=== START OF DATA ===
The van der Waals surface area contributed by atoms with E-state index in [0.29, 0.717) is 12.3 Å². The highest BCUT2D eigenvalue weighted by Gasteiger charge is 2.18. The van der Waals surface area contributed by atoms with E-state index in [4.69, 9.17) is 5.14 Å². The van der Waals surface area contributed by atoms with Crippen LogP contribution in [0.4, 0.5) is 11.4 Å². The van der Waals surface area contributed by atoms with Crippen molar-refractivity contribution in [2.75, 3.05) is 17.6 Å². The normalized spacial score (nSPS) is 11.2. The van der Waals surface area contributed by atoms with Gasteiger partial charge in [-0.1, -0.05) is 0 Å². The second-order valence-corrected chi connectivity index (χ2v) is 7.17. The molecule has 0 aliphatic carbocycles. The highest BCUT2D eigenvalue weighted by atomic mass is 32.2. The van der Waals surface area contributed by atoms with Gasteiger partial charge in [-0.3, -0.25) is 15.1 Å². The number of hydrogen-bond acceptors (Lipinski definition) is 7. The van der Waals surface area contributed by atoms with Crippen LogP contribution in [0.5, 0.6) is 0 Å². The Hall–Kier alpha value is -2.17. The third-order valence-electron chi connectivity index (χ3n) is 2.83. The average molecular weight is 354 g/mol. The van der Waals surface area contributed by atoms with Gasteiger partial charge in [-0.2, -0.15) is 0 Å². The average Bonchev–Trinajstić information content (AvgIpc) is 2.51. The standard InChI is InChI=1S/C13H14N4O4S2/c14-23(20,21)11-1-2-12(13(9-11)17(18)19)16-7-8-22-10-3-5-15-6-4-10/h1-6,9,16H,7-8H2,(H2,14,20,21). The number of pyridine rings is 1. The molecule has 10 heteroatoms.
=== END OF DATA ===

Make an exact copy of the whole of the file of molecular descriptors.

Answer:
The van der Waals surface area contributed by atoms with E-state index in [0.29, 0.717) is 12.3 Å². The highest BCUT2D eigenvalue weighted by Gasteiger charge is 2.18. The van der Waals surface area contributed by atoms with E-state index in [4.69, 9.17) is 5.14 Å². The van der Waals surface area contributed by atoms with Crippen LogP contribution in [0.4, 0.5) is 11.4 Å². The van der Waals surface area contributed by atoms with Crippen molar-refractivity contribution in [2.75, 3.05) is 17.6 Å². The normalized spacial score (nSPS) is 11.2. The van der Waals surface area contributed by atoms with Gasteiger partial charge in [-0.1, -0.05) is 0 Å². The second-order valence-corrected chi connectivity index (χ2v) is 7.17. The molecule has 0 aliphatic carbocycles. The highest BCUT2D eigenvalue weighted by atomic mass is 32.2. The van der Waals surface area contributed by atoms with Gasteiger partial charge in [-0.3, -0.25) is 15.1 Å². The number of hydrogen-bond acceptors (Lipinski definition) is 7. The van der Waals surface area contributed by atoms with Crippen LogP contribution in [0.5, 0.6) is 0 Å². The Hall–Kier alpha value is -2.17. The third-order valence-electron chi connectivity index (χ3n) is 2.83. The average molecular weight is 354 g/mol. The van der Waals surface area contributed by atoms with Gasteiger partial charge in [-0.2, -0.15) is 0 Å². The average Bonchev–Trinajstić information content (AvgIpc) is 2.51. The standard InChI is InChI=1S/C13H14N4O4S2/c14-23(20,21)11-1-2-12(13(9-11)17(18)19)16-7-8-22-10-3-5-15-6-4-10/h1-6,9,16H,7-8H2,(H2,14,20,21). The number of pyridine rings is 1. The molecule has 10 heteroatoms.